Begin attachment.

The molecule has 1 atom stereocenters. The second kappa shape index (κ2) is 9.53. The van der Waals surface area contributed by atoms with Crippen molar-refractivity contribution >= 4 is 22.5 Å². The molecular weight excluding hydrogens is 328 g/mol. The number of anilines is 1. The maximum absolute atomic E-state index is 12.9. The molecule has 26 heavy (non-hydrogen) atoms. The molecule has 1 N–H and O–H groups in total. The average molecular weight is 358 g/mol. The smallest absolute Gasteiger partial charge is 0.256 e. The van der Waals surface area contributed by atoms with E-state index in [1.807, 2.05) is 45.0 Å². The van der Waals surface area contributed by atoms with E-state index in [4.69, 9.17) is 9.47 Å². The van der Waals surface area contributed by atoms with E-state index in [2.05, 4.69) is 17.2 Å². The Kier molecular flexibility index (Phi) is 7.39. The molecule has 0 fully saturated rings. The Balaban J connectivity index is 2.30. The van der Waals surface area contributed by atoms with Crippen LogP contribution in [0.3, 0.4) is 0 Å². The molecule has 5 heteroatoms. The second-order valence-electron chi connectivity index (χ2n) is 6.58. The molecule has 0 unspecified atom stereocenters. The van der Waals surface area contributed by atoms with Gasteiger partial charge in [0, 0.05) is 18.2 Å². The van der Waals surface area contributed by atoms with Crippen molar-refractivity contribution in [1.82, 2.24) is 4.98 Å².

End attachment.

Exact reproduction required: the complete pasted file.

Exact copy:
The molecule has 1 atom stereocenters. The second kappa shape index (κ2) is 9.53. The van der Waals surface area contributed by atoms with Crippen molar-refractivity contribution >= 4 is 22.5 Å². The molecular weight excluding hydrogens is 328 g/mol. The number of anilines is 1. The maximum absolute atomic E-state index is 12.9. The molecule has 26 heavy (non-hydrogen) atoms. The molecule has 1 N–H and O–H groups in total. The average molecular weight is 358 g/mol. The smallest absolute Gasteiger partial charge is 0.256 e. The van der Waals surface area contributed by atoms with E-state index in [1.807, 2.05) is 45.0 Å². The van der Waals surface area contributed by atoms with E-state index in [4.69, 9.17) is 9.47 Å². The van der Waals surface area contributed by atoms with E-state index in [2.05, 4.69) is 17.2 Å². The Kier molecular flexibility index (Phi) is 7.39. The molecule has 0 fully saturated rings. The Balaban J connectivity index is 2.30. The van der Waals surface area contributed by atoms with Crippen LogP contribution in [0.3, 0.4) is 0 Å². The molecule has 5 heteroatoms. The second-order valence-electron chi connectivity index (χ2n) is 6.58. The molecule has 0 unspecified atom stereocenters. The van der Waals surface area contributed by atoms with Gasteiger partial charge in [0, 0.05) is 18.2 Å². The van der Waals surface area contributed by atoms with Crippen molar-refractivity contribution in [1.82, 2.24) is 4.98 Å².